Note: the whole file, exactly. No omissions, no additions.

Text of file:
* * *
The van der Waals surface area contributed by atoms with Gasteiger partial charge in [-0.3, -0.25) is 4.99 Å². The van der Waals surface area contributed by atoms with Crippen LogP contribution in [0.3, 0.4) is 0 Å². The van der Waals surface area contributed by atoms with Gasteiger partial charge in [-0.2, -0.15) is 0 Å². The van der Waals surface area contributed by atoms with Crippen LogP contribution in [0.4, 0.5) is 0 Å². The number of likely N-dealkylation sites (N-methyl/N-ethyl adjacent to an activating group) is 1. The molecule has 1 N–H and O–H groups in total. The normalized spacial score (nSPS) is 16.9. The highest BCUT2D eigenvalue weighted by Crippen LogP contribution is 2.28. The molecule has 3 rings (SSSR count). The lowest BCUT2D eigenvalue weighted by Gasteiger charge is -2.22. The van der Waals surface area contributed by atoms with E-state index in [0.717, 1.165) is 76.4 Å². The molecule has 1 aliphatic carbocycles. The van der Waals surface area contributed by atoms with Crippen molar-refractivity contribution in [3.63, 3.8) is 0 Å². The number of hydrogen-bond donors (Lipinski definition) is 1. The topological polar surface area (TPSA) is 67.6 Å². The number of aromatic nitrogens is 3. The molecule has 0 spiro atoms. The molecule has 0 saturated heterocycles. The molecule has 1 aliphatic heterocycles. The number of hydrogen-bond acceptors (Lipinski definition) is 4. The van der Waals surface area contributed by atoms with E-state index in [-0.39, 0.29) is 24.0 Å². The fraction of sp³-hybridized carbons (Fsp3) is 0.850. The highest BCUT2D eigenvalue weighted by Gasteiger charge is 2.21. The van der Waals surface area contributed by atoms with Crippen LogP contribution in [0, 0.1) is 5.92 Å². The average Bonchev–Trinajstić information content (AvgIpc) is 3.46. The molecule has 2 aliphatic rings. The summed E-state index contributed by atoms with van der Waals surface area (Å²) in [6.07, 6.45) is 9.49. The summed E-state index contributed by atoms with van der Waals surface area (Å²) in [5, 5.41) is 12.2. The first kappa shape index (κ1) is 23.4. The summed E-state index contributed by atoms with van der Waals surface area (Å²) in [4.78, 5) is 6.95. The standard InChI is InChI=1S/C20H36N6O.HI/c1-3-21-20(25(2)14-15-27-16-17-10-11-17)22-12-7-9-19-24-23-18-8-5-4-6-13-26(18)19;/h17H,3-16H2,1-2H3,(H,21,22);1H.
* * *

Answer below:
The van der Waals surface area contributed by atoms with Gasteiger partial charge in [-0.3, -0.25) is 4.99 Å². The van der Waals surface area contributed by atoms with Crippen LogP contribution in [0.3, 0.4) is 0 Å². The van der Waals surface area contributed by atoms with Gasteiger partial charge in [-0.2, -0.15) is 0 Å². The van der Waals surface area contributed by atoms with Crippen LogP contribution in [0.4, 0.5) is 0 Å². The number of likely N-dealkylation sites (N-methyl/N-ethyl adjacent to an activating group) is 1. The molecule has 1 N–H and O–H groups in total. The normalized spacial score (nSPS) is 16.9. The highest BCUT2D eigenvalue weighted by Crippen LogP contribution is 2.28. The molecule has 3 rings (SSSR count). The lowest BCUT2D eigenvalue weighted by Gasteiger charge is -2.22. The van der Waals surface area contributed by atoms with E-state index in [0.717, 1.165) is 76.4 Å². The molecule has 1 aliphatic carbocycles. The van der Waals surface area contributed by atoms with Crippen molar-refractivity contribution in [3.63, 3.8) is 0 Å². The number of hydrogen-bond donors (Lipinski definition) is 1. The topological polar surface area (TPSA) is 67.6 Å². The number of aromatic nitrogens is 3. The molecule has 0 spiro atoms. The molecule has 0 saturated heterocycles. The molecule has 1 aliphatic heterocycles. The number of hydrogen-bond acceptors (Lipinski definition) is 4. The van der Waals surface area contributed by atoms with E-state index in [-0.39, 0.29) is 24.0 Å². The fraction of sp³-hybridized carbons (Fsp3) is 0.850. The highest BCUT2D eigenvalue weighted by Gasteiger charge is 2.21. The van der Waals surface area contributed by atoms with Crippen LogP contribution in [0, 0.1) is 5.92 Å². The average Bonchev–Trinajstić information content (AvgIpc) is 3.46. The molecule has 2 aliphatic rings. The summed E-state index contributed by atoms with van der Waals surface area (Å²) in [6.07, 6.45) is 9.49. The summed E-state index contributed by atoms with van der Waals surface area (Å²) in [5, 5.41) is 12.2. The first kappa shape index (κ1) is 23.4. The summed E-state index contributed by atoms with van der Waals surface area (Å²) in [4.78, 5) is 6.95. The standard InChI is InChI=1S/C20H36N6O.HI/c1-3-21-20(25(2)14-15-27-16-17-10-11-17)22-12-7-9-19-24-23-18-8-5-4-6-13-26(18)19;/h17H,3-16H2,1-2H3,(H,21,22);1H.